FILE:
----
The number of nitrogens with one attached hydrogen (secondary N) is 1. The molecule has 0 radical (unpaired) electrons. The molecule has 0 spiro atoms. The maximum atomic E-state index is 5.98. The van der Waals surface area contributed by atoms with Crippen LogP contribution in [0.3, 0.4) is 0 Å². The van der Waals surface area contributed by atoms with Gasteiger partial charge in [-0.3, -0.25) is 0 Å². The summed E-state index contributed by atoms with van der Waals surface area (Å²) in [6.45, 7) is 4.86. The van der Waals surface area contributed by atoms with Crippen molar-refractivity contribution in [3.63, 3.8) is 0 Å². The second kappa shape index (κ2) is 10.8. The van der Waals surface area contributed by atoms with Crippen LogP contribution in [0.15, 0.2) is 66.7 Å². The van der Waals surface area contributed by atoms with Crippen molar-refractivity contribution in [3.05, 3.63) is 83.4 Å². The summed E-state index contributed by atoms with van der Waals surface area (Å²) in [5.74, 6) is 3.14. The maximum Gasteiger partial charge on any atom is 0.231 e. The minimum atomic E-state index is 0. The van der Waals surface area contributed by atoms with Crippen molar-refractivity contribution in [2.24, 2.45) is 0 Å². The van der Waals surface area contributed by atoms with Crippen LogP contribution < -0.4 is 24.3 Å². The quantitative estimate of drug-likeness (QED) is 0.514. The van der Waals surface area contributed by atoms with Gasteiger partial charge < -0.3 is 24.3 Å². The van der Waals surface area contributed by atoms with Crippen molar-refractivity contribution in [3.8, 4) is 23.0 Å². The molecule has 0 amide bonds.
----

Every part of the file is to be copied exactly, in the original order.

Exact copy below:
The number of nitrogens with one attached hydrogen (secondary N) is 1. The molecule has 0 radical (unpaired) electrons. The molecule has 0 spiro atoms. The maximum atomic E-state index is 5.98. The van der Waals surface area contributed by atoms with Crippen LogP contribution in [0.3, 0.4) is 0 Å². The van der Waals surface area contributed by atoms with Gasteiger partial charge in [-0.3, -0.25) is 0 Å². The summed E-state index contributed by atoms with van der Waals surface area (Å²) in [6.45, 7) is 4.86. The van der Waals surface area contributed by atoms with Crippen molar-refractivity contribution in [3.63, 3.8) is 0 Å². The second kappa shape index (κ2) is 10.8. The van der Waals surface area contributed by atoms with Crippen LogP contribution in [0.15, 0.2) is 66.7 Å². The van der Waals surface area contributed by atoms with Crippen molar-refractivity contribution in [3.05, 3.63) is 83.4 Å². The summed E-state index contributed by atoms with van der Waals surface area (Å²) in [5.74, 6) is 3.14. The maximum Gasteiger partial charge on any atom is 0.231 e. The minimum atomic E-state index is 0. The van der Waals surface area contributed by atoms with Crippen molar-refractivity contribution in [2.24, 2.45) is 0 Å². The van der Waals surface area contributed by atoms with Crippen LogP contribution < -0.4 is 24.3 Å². The quantitative estimate of drug-likeness (QED) is 0.514. The van der Waals surface area contributed by atoms with Gasteiger partial charge < -0.3 is 24.3 Å². The van der Waals surface area contributed by atoms with Crippen molar-refractivity contribution in [3.8, 4) is 23.0 Å². The molecule has 0 amide bonds.